Low, Bet (A.R.S.A, R.S.W.)
Bet Low (1924 – 2007) was a Scottish figurative and landscape painter, notable as one of the Glasgow Girls, and as a co-founder of the Clyde Group.
Born in Gourock, Bet Low grew up by the Clyde Estuary in poor circumstances, influenced by the stark contrast between Glasgow's industrial areas and the surrounding Scottish countryside. Low married, and later divorced, the painter Tom MacDonald. With her family, she regularly visited Hoy in Orkney, where the light and landscape provided fresh inspiration for her work.
Low studied at the Glasgow School of Art during the Second World War, and continued her studies at Hospitalfield House under James Cowie in 1945, who stimulated her lifelong interest in literature, philosophy and politics. She studied to become a teacher at Jordanhill College from 1945 to 1946 but did not complete her training after becoming interested in the theatre.
Following the war, Low was a co-founder of the Clyde Group, part of the left-wing New Scottish Group of writers and artists. Low's early figurative work was influenced by German Expressionism and frequently depicted post-war Glasgow settings, characters, and refugees.
Low also worked in illustration and theatrical set design at the Glasgow Unity Theatre, and created her first set design for Ena Lamont Stewart's "Men Should Weep".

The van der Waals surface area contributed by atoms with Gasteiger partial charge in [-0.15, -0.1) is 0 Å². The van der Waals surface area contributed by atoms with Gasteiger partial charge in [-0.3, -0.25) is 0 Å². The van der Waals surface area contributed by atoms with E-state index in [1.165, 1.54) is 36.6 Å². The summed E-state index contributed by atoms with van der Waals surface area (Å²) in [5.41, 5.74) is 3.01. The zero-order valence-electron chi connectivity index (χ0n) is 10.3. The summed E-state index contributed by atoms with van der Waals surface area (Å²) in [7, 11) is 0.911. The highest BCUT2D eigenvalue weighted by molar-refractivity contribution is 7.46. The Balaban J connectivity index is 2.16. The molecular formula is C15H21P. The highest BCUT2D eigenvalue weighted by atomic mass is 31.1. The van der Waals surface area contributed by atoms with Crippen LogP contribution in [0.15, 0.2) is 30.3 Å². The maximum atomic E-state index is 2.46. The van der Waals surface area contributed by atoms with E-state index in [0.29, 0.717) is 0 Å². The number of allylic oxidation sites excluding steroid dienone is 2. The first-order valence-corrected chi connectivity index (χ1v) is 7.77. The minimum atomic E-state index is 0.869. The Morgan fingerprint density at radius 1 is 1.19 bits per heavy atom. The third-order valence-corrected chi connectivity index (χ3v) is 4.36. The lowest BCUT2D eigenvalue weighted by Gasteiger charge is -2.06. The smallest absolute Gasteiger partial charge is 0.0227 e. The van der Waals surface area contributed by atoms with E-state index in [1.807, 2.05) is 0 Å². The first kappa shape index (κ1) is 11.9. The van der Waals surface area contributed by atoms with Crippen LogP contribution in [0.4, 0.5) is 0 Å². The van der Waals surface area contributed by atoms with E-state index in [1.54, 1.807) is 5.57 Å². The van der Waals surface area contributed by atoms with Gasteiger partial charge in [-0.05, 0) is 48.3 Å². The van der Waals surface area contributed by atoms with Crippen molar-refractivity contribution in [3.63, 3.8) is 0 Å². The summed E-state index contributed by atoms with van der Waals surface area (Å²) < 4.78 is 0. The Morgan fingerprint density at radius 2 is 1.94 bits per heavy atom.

By the 1960s, Low had moved on to the more abstract work for which she is now best known. Of "Merge and Emerge" (1961) Low said,
"I was trying to produce an effect of water moving over stones in a riverbed. In some parts, everything is hidden by the depth or movement of water and merged together, and in other parts where the water is more shallow, the stones appear beneath the surface again and emerge into sight"
A friend and contemporary of the poet George Mackay Brown, Low collaborated with him on the poster poem 'Orkney, the Whale Islands' (1987).
Low exhibited with The Society of Scottish Independent Artists, the Royal Glasgow Institute and the New Art Club founded by J.D. Fergusson and Margaret Morris.
In 1956 Low co-organised Glasgow's first open air exhibition, on the railings of the Botanical Gardens. It was reported in The Scotsman as "The Left Bank come to the Kelvin". The exhibition was run independently for five years.
A retrospective of Low's work was presented in 1986 at the Third Eye Centre in Glasgow and at the Pier Arts Centre in Stromness.